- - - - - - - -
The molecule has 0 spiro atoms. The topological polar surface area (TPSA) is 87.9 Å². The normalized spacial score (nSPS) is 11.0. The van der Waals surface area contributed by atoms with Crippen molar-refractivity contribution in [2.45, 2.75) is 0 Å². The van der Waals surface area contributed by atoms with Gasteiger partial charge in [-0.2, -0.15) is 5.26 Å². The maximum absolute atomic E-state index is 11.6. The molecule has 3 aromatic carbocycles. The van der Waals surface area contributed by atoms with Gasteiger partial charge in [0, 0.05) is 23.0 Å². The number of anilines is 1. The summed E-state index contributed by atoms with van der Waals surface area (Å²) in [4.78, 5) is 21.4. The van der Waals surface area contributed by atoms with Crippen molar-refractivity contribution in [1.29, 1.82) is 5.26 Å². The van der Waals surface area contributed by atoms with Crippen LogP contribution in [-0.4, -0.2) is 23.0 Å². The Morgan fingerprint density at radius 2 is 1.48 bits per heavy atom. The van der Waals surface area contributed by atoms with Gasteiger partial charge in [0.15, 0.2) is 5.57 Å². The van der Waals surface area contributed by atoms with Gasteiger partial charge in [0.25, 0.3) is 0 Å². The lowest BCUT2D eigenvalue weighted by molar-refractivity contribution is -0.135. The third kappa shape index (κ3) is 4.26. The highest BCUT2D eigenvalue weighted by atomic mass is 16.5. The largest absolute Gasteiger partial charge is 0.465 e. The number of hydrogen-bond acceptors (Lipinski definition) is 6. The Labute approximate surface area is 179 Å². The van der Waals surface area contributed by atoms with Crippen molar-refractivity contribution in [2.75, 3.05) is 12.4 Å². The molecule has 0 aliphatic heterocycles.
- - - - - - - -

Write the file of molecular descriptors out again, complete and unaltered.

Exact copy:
The molecule has 0 spiro atoms. The topological polar surface area (TPSA) is 87.9 Å². The normalized spacial score (nSPS) is 11.0. The van der Waals surface area contributed by atoms with Crippen molar-refractivity contribution in [2.45, 2.75) is 0 Å². The van der Waals surface area contributed by atoms with Gasteiger partial charge in [-0.2, -0.15) is 5.26 Å². The maximum absolute atomic E-state index is 11.6. The molecule has 3 aromatic carbocycles. The van der Waals surface area contributed by atoms with Gasteiger partial charge in [0, 0.05) is 23.0 Å². The number of anilines is 1. The summed E-state index contributed by atoms with van der Waals surface area (Å²) in [4.78, 5) is 21.4. The van der Waals surface area contributed by atoms with Crippen molar-refractivity contribution in [1.29, 1.82) is 5.26 Å². The van der Waals surface area contributed by atoms with Crippen LogP contribution in [-0.4, -0.2) is 23.0 Å². The Morgan fingerprint density at radius 2 is 1.48 bits per heavy atom. The van der Waals surface area contributed by atoms with Gasteiger partial charge in [0.15, 0.2) is 5.57 Å². The van der Waals surface area contributed by atoms with Gasteiger partial charge in [0.25, 0.3) is 0 Å². The lowest BCUT2D eigenvalue weighted by molar-refractivity contribution is -0.135. The third kappa shape index (κ3) is 4.26. The highest BCUT2D eigenvalue weighted by atomic mass is 16.5. The largest absolute Gasteiger partial charge is 0.465 e. The number of hydrogen-bond acceptors (Lipinski definition) is 6. The Labute approximate surface area is 179 Å². The van der Waals surface area contributed by atoms with Crippen molar-refractivity contribution in [2.75, 3.05) is 12.4 Å². The molecule has 0 aliphatic heterocycles.